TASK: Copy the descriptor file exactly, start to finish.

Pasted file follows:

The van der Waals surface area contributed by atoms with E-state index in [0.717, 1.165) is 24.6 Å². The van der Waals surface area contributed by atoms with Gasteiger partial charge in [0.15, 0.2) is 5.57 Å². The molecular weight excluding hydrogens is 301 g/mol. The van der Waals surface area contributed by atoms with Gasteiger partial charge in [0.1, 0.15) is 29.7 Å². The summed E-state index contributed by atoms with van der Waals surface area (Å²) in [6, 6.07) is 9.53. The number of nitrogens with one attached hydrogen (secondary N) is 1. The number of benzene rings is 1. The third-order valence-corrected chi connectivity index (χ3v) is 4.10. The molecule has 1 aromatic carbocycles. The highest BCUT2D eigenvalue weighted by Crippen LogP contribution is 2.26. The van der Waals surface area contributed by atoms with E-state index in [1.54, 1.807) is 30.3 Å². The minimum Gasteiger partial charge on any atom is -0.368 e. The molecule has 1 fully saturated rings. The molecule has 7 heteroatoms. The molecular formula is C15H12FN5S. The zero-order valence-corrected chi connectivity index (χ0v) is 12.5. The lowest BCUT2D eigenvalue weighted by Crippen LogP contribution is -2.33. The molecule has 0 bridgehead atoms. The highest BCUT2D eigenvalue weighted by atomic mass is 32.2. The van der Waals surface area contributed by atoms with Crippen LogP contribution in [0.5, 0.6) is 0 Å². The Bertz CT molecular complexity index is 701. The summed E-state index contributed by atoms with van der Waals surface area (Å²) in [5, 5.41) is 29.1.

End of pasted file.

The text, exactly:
The van der Waals surface area contributed by atoms with E-state index in [0.717, 1.165) is 24.6 Å². The van der Waals surface area contributed by atoms with Gasteiger partial charge in [0.15, 0.2) is 5.57 Å². The molecular weight excluding hydrogens is 301 g/mol. The van der Waals surface area contributed by atoms with Gasteiger partial charge in [0.1, 0.15) is 29.7 Å². The summed E-state index contributed by atoms with van der Waals surface area (Å²) in [6, 6.07) is 9.53. The number of nitrogens with one attached hydrogen (secondary N) is 1. The number of benzene rings is 1. The third-order valence-corrected chi connectivity index (χ3v) is 4.10. The molecule has 1 aromatic carbocycles. The highest BCUT2D eigenvalue weighted by Crippen LogP contribution is 2.26. The van der Waals surface area contributed by atoms with E-state index in [1.54, 1.807) is 30.3 Å². The minimum Gasteiger partial charge on any atom is -0.368 e. The molecule has 1 fully saturated rings. The molecule has 7 heteroatoms. The molecular formula is C15H12FN5S. The zero-order valence-corrected chi connectivity index (χ0v) is 12.5. The lowest BCUT2D eigenvalue weighted by Crippen LogP contribution is -2.33. The molecule has 0 bridgehead atoms. The highest BCUT2D eigenvalue weighted by atomic mass is 32.2. The van der Waals surface area contributed by atoms with Crippen LogP contribution in [0.5, 0.6) is 0 Å². The Bertz CT molecular complexity index is 701. The summed E-state index contributed by atoms with van der Waals surface area (Å²) in [5, 5.41) is 29.1.